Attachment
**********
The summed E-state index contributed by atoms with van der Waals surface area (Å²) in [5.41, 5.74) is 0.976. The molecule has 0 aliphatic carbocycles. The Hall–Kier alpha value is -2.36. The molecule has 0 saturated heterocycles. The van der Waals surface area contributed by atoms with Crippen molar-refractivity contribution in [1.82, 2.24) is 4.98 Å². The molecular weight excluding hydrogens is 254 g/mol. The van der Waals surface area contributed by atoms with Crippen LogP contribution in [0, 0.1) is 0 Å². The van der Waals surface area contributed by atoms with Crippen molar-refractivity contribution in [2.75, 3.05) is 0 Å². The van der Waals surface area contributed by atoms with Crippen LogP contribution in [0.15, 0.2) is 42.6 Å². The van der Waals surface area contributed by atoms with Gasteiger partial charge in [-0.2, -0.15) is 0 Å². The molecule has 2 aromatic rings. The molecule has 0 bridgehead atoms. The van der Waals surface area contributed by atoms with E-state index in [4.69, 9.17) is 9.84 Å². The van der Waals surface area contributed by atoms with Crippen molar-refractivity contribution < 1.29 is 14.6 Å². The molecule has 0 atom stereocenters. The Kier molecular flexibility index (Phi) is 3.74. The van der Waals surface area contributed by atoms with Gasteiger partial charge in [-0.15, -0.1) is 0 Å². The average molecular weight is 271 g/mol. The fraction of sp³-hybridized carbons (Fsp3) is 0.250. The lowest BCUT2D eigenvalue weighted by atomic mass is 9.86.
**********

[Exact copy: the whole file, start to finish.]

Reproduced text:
The summed E-state index contributed by atoms with van der Waals surface area (Å²) in [5.41, 5.74) is 0.976. The molecule has 0 aliphatic carbocycles. The Hall–Kier alpha value is -2.36. The molecule has 0 saturated heterocycles. The van der Waals surface area contributed by atoms with Crippen molar-refractivity contribution in [1.82, 2.24) is 4.98 Å². The molecular weight excluding hydrogens is 254 g/mol. The van der Waals surface area contributed by atoms with Crippen LogP contribution in [0, 0.1) is 0 Å². The van der Waals surface area contributed by atoms with Crippen molar-refractivity contribution in [2.75, 3.05) is 0 Å². The van der Waals surface area contributed by atoms with Crippen LogP contribution in [0.15, 0.2) is 42.6 Å². The van der Waals surface area contributed by atoms with Gasteiger partial charge in [-0.2, -0.15) is 0 Å². The molecule has 2 aromatic rings. The molecule has 0 bridgehead atoms. The van der Waals surface area contributed by atoms with E-state index in [4.69, 9.17) is 9.84 Å². The van der Waals surface area contributed by atoms with Crippen molar-refractivity contribution < 1.29 is 14.6 Å². The molecule has 0 atom stereocenters. The Kier molecular flexibility index (Phi) is 3.74. The van der Waals surface area contributed by atoms with Gasteiger partial charge in [-0.15, -0.1) is 0 Å². The average molecular weight is 271 g/mol. The fraction of sp³-hybridized carbons (Fsp3) is 0.250. The lowest BCUT2D eigenvalue weighted by atomic mass is 9.86.